Probably many of us would be more inclined to watch a particular movie in cinema if some friends or colleagues have already seen it and talk about it (at least if it is a decent movie).
Duncan Sheppard Gilchrist and Emily Glassberg Sands quantify such social spillover effects in their great article Something to Talk About: Social Spillovers
in Movie Consumption (2016, Journal of Political Economy). The key idea is to use random weather fluctuations during a movie’s premiere to causally identify the social spillover effects.
Consider the following simplified causal model of factors that determine the number of views during a movie’s premiere:
We want to instrument the number of views at a movie’s premiere with weather characteristics that are uncorrelated with movie characteristics. There are two catches however: First, the premiere date is likely correlated with both the weather and movie characteristics (e.g. commercially very promising movies may be timed to premiere around Christmas). Second, since there are a huge amount of possible relevant weather conditions, the authors use a LASSO approach to select relevant weather variables, i.e. we cannot just run a standard IV regression with date variables as exogenous controls.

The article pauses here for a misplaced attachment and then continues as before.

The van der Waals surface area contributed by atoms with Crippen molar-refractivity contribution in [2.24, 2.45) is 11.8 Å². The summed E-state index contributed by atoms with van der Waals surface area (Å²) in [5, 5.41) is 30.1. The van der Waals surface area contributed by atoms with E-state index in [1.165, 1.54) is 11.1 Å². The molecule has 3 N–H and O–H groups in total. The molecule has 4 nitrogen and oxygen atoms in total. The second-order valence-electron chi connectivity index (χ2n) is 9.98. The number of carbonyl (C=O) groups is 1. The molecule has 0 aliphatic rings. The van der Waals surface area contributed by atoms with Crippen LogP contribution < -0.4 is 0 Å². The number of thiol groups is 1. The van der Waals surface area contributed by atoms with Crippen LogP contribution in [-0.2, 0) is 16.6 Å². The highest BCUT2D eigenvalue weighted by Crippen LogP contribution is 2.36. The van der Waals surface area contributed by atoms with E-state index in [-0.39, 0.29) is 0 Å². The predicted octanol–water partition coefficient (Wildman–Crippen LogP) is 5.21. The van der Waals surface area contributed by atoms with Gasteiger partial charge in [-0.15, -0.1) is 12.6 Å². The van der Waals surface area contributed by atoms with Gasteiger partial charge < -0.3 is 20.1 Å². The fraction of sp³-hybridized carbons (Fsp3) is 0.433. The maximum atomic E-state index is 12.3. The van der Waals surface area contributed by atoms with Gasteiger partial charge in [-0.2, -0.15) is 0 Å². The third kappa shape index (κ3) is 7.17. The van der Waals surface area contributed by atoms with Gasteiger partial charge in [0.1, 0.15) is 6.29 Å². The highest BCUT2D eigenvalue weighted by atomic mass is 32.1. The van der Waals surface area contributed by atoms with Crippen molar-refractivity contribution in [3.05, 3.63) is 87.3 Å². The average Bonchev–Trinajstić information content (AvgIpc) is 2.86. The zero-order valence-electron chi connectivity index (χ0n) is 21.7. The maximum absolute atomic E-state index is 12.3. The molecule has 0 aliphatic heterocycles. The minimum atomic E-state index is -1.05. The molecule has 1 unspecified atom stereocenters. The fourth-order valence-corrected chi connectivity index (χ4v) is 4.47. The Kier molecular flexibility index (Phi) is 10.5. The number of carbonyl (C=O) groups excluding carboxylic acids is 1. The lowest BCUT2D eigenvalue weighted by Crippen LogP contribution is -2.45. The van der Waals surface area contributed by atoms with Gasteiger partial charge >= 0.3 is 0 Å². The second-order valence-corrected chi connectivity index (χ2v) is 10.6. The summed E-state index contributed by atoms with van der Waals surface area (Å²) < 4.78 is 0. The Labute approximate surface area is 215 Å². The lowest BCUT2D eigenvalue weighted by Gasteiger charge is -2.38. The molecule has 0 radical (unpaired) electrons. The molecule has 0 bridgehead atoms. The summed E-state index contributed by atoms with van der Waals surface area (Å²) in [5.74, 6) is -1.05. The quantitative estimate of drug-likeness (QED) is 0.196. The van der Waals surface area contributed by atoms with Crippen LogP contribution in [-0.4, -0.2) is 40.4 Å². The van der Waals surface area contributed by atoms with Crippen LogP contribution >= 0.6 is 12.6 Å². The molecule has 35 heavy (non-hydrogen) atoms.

I think it is a very nice econometric quiz to determine how one can causally estimate the social spillover effects using only a sequence of basic OLS regressions and one LASSO regression. (This paper was also one of the motivators for writing my previous blog post on regression anatomy.)
As part of her Bachelor thesis at Ulm University, Lara Santak has created a very nice RTutor problem set that allows you to replicate the analysis in an interactive fashion in R. Like in previous RTutor problem sets, you can enter free R code in a web-based shiny app. The code will be automatically checked and you can get hints how to proceed. In addition you are challenged by multiple choice quizzes. While the causal identification strategy is explained more stringent in the original paper, the RTutor problem set nicely allows you to dive yourself into the very interesting data set.
You can test the problem set online on shinyapps.io:
The free shinyapps.io account is capped at 25 hours total usage time per month. So it may be greyed out when you click at it.
To locally install the problem set, follow the installation guide at the problem set’s Github repository: https://github.com/larasantak/RTutorSomethingToTalkAbout
If you want to learn more about RTutor, to try out other problem sets, or to create a problem set yourself, take a look at
or at the Github page